2 March 1937 – Pound writes to his Japanese friend Katue Kitasono to ask for a cheap edition of the Shi Jing [Book of Odes]. He receives a four-volume edition on 21 October 1937 (S. Kodama, ed. Ezra Pound and Japan 39; 45).

June 1937 – canto 49 is published in the Fifth Decad of Cantos at Faber. 

June 1937 – Confucius. Digest of the Analects. Abridged and translated by Ezra Pound. Milan: All’ Insegna del Pesce d’Oro.

1937 – “Immediate Need of Confucius” [Aryan Path, August 1937; Impact. Regnery 1960]. SP 75-80.

1937 – “Mang- Tze (The Ethics of Mencius).” [The Criterion, July 1938; Impact. Regnery 1960]. SP 81-97.

18 November 1937 – Pound acquires J. A-M Moyrac De Mailla’s Histoire Générale de la Chine (12 vols. Paris: 1777-83) from a bookseller in Trieste (Nolde Blossoms 27). The volumes arrive by mid December.


From Louis Zukofsy to Ezra Pound, 7 December 1937

P/Z 193

Dear E:

The “POINT of the Fufth” Decad, Usura etc nacherally one can’t escape your intention, but Ef I thought XLV were as inevitable as XXX on which in your blood it is founded– 

What interests me about XLIX is not the ivory fishpond, but the fact that you have used words and sounds, cadence & beat (& pause) like strokes of the chinese characters, that it is a development of technique 20 years after Cathay, the outgrowth but not at all like Cathay (whatever its beauties)—and I told you since prob. no more than 3 people in Europe will verify you, & no one here but yr. erst son, since I’ve already tried on all the smart people & they just have to be told.


1938 – Guide to Kulchur. London: Peter Owen, 1978.

1939 – Reprint of Ta Hio. The Great Learning. Norfolk Conn.: New Directions.

1940 – Cantos LII-LXI. [The Chinese History Cantos, written 1938-39]. London: Faber and Faber, 1940; New Directions, 1940.



To Mary de Rachewiltz, 5 April 1949

De Rachewiltz, 1536; Qian 9; FDL 9; PC 145

and my gt aunt’s third husband / received in ms/ from a friend/ the 49th canto– / you do not HSIN JI dip twice in one stream/ sd Ocellus.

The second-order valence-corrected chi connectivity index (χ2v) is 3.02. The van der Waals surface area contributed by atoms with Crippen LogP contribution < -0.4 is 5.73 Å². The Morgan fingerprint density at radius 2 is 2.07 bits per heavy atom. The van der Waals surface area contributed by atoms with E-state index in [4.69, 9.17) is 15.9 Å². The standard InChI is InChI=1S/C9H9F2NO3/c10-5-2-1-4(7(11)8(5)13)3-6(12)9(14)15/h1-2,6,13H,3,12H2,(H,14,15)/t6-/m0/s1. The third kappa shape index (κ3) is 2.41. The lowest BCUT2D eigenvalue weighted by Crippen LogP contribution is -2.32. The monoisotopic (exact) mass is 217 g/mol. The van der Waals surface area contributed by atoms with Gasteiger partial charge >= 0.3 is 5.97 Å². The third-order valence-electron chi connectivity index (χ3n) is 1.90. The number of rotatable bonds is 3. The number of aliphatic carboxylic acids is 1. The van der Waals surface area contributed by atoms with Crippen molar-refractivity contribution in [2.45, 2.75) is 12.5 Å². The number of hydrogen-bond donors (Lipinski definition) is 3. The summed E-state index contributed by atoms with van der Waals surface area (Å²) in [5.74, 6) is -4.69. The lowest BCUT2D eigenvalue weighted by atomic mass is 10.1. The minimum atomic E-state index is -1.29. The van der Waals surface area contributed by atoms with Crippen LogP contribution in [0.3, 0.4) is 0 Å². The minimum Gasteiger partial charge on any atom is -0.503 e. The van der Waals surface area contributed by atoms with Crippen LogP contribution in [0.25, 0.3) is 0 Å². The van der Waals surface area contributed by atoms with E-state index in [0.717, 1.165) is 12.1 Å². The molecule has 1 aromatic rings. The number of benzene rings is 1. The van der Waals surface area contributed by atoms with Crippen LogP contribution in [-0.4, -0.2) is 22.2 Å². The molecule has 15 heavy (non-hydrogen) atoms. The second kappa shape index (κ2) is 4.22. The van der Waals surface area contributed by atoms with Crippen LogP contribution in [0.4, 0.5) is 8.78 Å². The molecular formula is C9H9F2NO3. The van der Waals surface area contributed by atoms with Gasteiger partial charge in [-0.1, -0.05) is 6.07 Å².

From Achilles Fang to James Laughlin, 31 May 1950

Gordon, 203-4; J/JL 205; Taylor 345

P.S. I am sending you photostatic copy of Auspicious Clouds song. Here’s why:

From Robert Payne’s article in World Review (1949) I gather that Mr. Pound is given to declaiming Chinese Odes. I wonder if he would like to sing the national anthem of China under the First Republic, if only to break the intolerable monotony of St. Elizabeth’s. The text of the anthem is the Auspicious Clouds song (k’ing yu ko) of the emperor Shun: 

k’ing (auspicious)     yun (clouds)        lan (bright)               hi (expletive)

kiu (gathered)           man (in mass)     man (in mass)          hi

jih (sun)                     yueh (moon)        kuang (luminous)    hua (brilliant)

tan (dawn)                fu (again)              tan (dawn)                 hi

(in James Legge’s free version: Splendid are the clouds and bright/ All aglow with various light! grand the sun and moon move on;/ Daily dawn succeeds to dawn.)

This song is as much Mr. Pound’s as anybody else’s, for he has incorporated it into Canto 49. The outlandish quatrain there is Japanese transcription (from Fenollosa Mss.?) of this song. (Unfortunately misprinted: MEN should read WUN or UN and KAI should have been printed KEI.) I doubt if any Chinese scholar will recognize the quatrain, for he is usually unfamiliar with Japanese pronunciation of Chinese characters; for that matter, few Japanese scholars will recognize it either, for the song is quite alien to them.

If you think Mr. Pound’s present state of mind can stand ‘shock of recognition’, would you please forward the enclosed song with or without the attached sheet.


Sanehide Kodama’s translation of the song runs like this: “The auspicious clouds, bright and colourful/ Twist and spread/ The sun and the moon shed their rays/ Morning after morning” quoted in Gordon 243.

Pound’s own version: “Gate, gate of gleaming / knotting, dispersing / flower of sun, flower of moon / day’s dawn after day’s dawn new fire/ [1958, quoted in L/JL 206]. The word “gate” derives from the error in line 1, as Fenollosa translated the syllable “men” (gate) instead of “(w)un” (cloud). (Vantaggi 75).


From James Laughlin, 31 June 1950

L/JL 206



The enclosed music is a gift to you from Mr. Fang. I dare say you will recognize it. It is that song in Canto 49. 


A Draft of XXX Cantos

ship4 for c1